Jonathan Karrant Reviewed by Ron Forman for Cabaret Scenes ↩ back to News

Young male jazz singers who have a great sound are a rare breed these days. Jonathan Karrant is one of the very best of them. He combines his pleasant sound with an ability to swing and even scat, but he also has the ability to do justice to a soft ballad. He brings his own interpretation to each number and, when backed by a trio of outstanding musicians—John di Martino (Musical Director/piano), Neal Miner (bass), Vince Cherico (drums)—he has the confidence to let the band take over when appropriate. The very handsome Karrant looks confident on stage, and his patter between songs is limited, but often amusing.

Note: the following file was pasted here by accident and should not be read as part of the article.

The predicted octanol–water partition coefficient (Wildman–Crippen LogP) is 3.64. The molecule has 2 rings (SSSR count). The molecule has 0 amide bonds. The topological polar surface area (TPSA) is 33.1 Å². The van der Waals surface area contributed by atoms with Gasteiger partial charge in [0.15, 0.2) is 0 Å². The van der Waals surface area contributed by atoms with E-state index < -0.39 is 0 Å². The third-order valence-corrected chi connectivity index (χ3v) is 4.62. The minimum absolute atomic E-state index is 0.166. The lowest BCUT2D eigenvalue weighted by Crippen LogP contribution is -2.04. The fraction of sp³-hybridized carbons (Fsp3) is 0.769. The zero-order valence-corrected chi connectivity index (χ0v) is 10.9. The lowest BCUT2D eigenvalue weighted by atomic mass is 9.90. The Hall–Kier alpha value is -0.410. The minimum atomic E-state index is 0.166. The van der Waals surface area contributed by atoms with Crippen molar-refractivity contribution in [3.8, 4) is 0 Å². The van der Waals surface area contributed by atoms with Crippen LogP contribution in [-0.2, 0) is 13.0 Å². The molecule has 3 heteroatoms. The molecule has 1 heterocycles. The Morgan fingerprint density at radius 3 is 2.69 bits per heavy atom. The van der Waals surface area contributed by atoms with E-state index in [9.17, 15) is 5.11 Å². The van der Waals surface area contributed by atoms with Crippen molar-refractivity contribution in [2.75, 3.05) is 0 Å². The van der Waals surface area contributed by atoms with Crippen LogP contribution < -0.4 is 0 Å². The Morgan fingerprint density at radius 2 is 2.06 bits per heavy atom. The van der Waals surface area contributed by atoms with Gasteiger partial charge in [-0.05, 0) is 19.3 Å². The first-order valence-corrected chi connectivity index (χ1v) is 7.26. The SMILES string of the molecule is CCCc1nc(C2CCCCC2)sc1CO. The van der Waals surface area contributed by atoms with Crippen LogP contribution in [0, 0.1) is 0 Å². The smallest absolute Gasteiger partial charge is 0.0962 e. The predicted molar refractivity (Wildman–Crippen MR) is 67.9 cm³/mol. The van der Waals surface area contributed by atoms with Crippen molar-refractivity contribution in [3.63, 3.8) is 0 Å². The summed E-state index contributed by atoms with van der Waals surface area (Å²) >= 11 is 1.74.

He opened with two jazzy numbers, “Moondance” and “No Moon at All.” He then did a soft and introspective “Nature Boy” featuring an excellent solo by di Martino. A brief history of the origin of the song preceded a warm and moving “Mr. Bojangles.” Karrant proved that a male could do justice to “Love for Sale.” He began by singing the verse softly, and then slowly gyrated sexually as he swung the rest of the number, interjecting a couple of funny remarks during the song. He showed off his ability to belt out a song with a dynamic performance of George Michael’s “Kissing a Fool.” Karrant did “Who Can I Turn to (When Nobody Needs Me)” his way, with a very slow beginning and a very big finish that ended with him holding the last note for an amazing length of time. As Marilyn Maye (Karrant’s mentor) was in the audience, he dedicated a very sexy “Teach Me Tonight” to her. He allowed the band to take over, with each of the musicians doing a solo turn, while he scatted to “Twisted.” He closed with his best number of the night, a thrilling “The Curtain Falls,” which had him holding the final note while the crowd cheered.

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